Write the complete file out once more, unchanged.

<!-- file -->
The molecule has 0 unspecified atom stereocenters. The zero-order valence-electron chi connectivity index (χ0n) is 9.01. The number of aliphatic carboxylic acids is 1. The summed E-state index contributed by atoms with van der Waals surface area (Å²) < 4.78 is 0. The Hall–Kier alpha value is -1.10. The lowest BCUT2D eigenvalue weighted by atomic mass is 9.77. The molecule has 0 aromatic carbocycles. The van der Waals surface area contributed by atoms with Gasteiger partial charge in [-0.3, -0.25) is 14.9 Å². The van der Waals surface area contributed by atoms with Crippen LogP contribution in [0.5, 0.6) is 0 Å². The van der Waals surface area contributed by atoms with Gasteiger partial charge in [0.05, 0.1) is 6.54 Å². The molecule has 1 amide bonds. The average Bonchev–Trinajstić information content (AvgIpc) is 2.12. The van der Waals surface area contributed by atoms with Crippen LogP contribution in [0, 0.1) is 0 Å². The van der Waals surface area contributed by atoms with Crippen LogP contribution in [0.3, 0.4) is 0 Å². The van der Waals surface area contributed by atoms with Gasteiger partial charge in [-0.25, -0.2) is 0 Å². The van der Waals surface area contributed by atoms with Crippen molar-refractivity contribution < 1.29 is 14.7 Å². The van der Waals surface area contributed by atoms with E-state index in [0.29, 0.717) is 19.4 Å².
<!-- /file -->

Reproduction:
The molecule has 0 unspecified atom stereocenters. The zero-order valence-electron chi connectivity index (χ0n) is 9.01. The number of aliphatic carboxylic acids is 1. The summed E-state index contributed by atoms with van der Waals surface area (Å²) < 4.78 is 0. The Hall–Kier alpha value is -1.10. The lowest BCUT2D eigenvalue weighted by atomic mass is 9.77. The molecule has 0 aromatic carbocycles. The van der Waals surface area contributed by atoms with Gasteiger partial charge in [-0.3, -0.25) is 14.9 Å². The van der Waals surface area contributed by atoms with Crippen LogP contribution in [0.5, 0.6) is 0 Å². The van der Waals surface area contributed by atoms with Gasteiger partial charge in [0.05, 0.1) is 6.54 Å². The molecule has 1 amide bonds. The average Bonchev–Trinajstić information content (AvgIpc) is 2.12. The van der Waals surface area contributed by atoms with Crippen LogP contribution in [0, 0.1) is 0 Å². The van der Waals surface area contributed by atoms with Crippen LogP contribution in [0.3, 0.4) is 0 Å². The van der Waals surface area contributed by atoms with Gasteiger partial charge in [-0.25, -0.2) is 0 Å². The van der Waals surface area contributed by atoms with Crippen molar-refractivity contribution < 1.29 is 14.7 Å². The van der Waals surface area contributed by atoms with E-state index in [0.29, 0.717) is 19.4 Å².